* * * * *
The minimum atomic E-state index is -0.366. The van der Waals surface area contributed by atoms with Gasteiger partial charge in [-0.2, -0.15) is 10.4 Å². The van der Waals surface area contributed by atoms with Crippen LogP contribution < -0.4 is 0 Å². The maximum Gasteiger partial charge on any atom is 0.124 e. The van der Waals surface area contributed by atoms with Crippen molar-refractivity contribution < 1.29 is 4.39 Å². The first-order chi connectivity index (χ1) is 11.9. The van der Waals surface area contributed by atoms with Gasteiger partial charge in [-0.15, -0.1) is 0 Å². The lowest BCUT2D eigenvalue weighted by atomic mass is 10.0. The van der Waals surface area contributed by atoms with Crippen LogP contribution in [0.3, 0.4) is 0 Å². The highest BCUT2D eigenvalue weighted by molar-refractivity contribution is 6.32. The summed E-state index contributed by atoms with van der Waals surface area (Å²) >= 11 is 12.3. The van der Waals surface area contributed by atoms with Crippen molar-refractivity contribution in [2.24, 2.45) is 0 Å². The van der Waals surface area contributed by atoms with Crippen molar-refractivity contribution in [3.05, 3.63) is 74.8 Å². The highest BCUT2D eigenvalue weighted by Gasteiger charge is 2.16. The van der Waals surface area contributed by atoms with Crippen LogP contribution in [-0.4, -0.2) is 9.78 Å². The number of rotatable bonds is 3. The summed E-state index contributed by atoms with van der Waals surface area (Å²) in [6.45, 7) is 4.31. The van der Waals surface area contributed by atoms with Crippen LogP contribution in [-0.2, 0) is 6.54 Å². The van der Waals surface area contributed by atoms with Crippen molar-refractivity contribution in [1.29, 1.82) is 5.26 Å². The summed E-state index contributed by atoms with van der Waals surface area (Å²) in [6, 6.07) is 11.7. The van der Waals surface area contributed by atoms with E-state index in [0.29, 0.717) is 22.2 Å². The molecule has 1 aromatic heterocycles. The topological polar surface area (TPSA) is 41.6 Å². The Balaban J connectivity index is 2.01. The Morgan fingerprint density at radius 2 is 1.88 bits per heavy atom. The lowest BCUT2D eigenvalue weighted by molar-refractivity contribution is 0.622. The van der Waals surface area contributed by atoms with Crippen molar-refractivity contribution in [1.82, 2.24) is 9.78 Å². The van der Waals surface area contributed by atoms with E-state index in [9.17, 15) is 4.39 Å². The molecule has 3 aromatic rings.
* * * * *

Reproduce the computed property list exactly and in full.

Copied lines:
The minimum atomic E-state index is -0.366. The van der Waals surface area contributed by atoms with Gasteiger partial charge in [-0.2, -0.15) is 10.4 Å². The van der Waals surface area contributed by atoms with Crippen LogP contribution < -0.4 is 0 Å². The maximum Gasteiger partial charge on any atom is 0.124 e. The van der Waals surface area contributed by atoms with Crippen molar-refractivity contribution < 1.29 is 4.39 Å². The first-order chi connectivity index (χ1) is 11.9. The van der Waals surface area contributed by atoms with Gasteiger partial charge in [-0.15, -0.1) is 0 Å². The lowest BCUT2D eigenvalue weighted by atomic mass is 10.0. The van der Waals surface area contributed by atoms with Crippen LogP contribution in [0.3, 0.4) is 0 Å². The highest BCUT2D eigenvalue weighted by molar-refractivity contribution is 6.32. The summed E-state index contributed by atoms with van der Waals surface area (Å²) >= 11 is 12.3. The van der Waals surface area contributed by atoms with Crippen molar-refractivity contribution in [2.24, 2.45) is 0 Å². The van der Waals surface area contributed by atoms with Crippen molar-refractivity contribution in [3.05, 3.63) is 74.8 Å². The highest BCUT2D eigenvalue weighted by Gasteiger charge is 2.16. The van der Waals surface area contributed by atoms with Crippen LogP contribution in [-0.4, -0.2) is 9.78 Å². The number of rotatable bonds is 3. The summed E-state index contributed by atoms with van der Waals surface area (Å²) in [6.45, 7) is 4.31. The van der Waals surface area contributed by atoms with Crippen LogP contribution in [-0.2, 0) is 6.54 Å². The van der Waals surface area contributed by atoms with Crippen molar-refractivity contribution in [1.29, 1.82) is 5.26 Å². The summed E-state index contributed by atoms with van der Waals surface area (Å²) in [6, 6.07) is 11.7. The van der Waals surface area contributed by atoms with E-state index in [0.29, 0.717) is 22.2 Å². The molecule has 1 aromatic heterocycles. The topological polar surface area (TPSA) is 41.6 Å². The Balaban J connectivity index is 2.01. The Morgan fingerprint density at radius 2 is 1.88 bits per heavy atom. The lowest BCUT2D eigenvalue weighted by molar-refractivity contribution is 0.622. The van der Waals surface area contributed by atoms with Crippen molar-refractivity contribution in [1.82, 2.24) is 9.78 Å². The van der Waals surface area contributed by atoms with E-state index in [9.17, 15) is 4.39 Å². The molecule has 3 aromatic rings.